While communication matters in practicing safe sex, knowing if you’ve been infected with an STD or STI is also very important. Surprisingly, 56% of Americans say they are not concerned about contracting STDs or STIs.
As for STD and STI testing, 51% of people say they’ve never been tested. Additionally, 40% say they get tested inconsistently or rarely.
For anyone who contracts a STD or STI, it’s important to get proper medical care and know your next steps. However, 1 in 10 Americans say a partner has been dishonest about their sexual health status. After testing positive for a STD or STI, 12% of people did not tell their partner. The most common diagnoses among survey respondents were chlamydia, herpes, HPV, and gonorrhea.
Contraceptives can also play a role in overall sexual health. Among survey respondents, 34% say they lost their virginity when they were 19 years or older. Additionally, 17% lost their virginity at 18 years-old, and 9% report currently being virgins. Among those who are sexually active, 41% said they do not use contraceptives. For the 59% who use contraceptives, the most popular are condoms, birth control pills and IUDs.
Before having sex, 35% of Americans say they do not talk about contraceptives with their partner. Top reasons for not discussing birth control include being caught in a passionate moment and trusting their partner. But perhaps this is a discussion more couples should have, as 3 in 4 Americans say they’ve used emergency contraceptives.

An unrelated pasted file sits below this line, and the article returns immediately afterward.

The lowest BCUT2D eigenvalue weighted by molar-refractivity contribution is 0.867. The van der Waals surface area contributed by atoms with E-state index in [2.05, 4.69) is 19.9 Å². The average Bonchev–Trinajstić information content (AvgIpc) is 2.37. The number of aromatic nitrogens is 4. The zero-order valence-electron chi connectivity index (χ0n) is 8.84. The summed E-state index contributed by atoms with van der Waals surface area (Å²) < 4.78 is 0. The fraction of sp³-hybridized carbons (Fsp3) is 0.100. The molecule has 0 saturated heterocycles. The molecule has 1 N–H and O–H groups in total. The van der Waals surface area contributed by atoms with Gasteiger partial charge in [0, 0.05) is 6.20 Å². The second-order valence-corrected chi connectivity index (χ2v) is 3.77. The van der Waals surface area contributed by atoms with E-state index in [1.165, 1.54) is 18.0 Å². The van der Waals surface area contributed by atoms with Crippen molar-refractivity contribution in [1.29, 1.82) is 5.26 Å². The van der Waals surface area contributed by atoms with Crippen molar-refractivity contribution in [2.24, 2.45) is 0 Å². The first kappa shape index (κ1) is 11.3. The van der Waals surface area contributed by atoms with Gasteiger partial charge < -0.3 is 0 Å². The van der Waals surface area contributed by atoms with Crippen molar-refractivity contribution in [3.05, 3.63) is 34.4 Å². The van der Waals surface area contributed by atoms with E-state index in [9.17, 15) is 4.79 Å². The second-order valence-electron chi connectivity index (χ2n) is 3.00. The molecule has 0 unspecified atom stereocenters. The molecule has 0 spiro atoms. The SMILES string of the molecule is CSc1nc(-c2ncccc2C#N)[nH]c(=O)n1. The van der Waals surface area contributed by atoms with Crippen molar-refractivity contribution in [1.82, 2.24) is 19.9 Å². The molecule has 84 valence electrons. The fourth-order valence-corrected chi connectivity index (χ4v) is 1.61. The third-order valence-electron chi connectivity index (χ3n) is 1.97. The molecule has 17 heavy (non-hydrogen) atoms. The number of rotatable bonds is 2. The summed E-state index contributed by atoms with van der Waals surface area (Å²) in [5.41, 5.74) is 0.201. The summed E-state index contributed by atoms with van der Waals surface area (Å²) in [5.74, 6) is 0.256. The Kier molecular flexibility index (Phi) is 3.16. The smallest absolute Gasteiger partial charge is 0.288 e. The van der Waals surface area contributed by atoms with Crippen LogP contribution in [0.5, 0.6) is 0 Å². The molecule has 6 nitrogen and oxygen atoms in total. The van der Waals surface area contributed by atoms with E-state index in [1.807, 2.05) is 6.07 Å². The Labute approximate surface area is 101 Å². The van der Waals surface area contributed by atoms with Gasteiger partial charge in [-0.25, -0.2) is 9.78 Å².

While sex education may be part of many school curriculums, 1 in 5 Americans say they never took a sex education class. Due to this lack of education, many Americans turned to other sources of information. More than 3 in 4 (77%) say they educated themselves through personal experiences, while 69% report learning online. Nearly half (48%) talked with friends about sex,38% learned from pornography, and 35% got information from books.
More than half of people surveyed (57%) say their parents did not talk about “the birds and the bees” with them. In fact, 1 in 5 say their family has made them feel ashamed about being sexually active. The feelings of shame aren’t just spurred by families, 12% say a new love interest has made them feel ashamed of their sexual history.
When it comes to talking about sexual health with professionals, 28% say they are embarrassed to ask their doctors about sex. Among the women we surveyed, 49% do not see a gynecologist routinely.
It’s important to prioritize your sexual health and communicate openly with your partner(s). If you have questions or concerns, seek answers and information from reliable resources, such as health professionals.
In May 2022, we surveyed 1,109 Americans to get their feedback on sexual health and their sexual health history. Respondents were 48% female and 49% male, with an average age of 37 years old.
For this report, we also analyzed Google search volume related to more than 4,800 sexually transmitted disease and infection keywords, phrases and questions in all 50 states dating back to 2018. We then analyzed the data to find the most disproportionately searched terms in each state and city compared to the national search volume.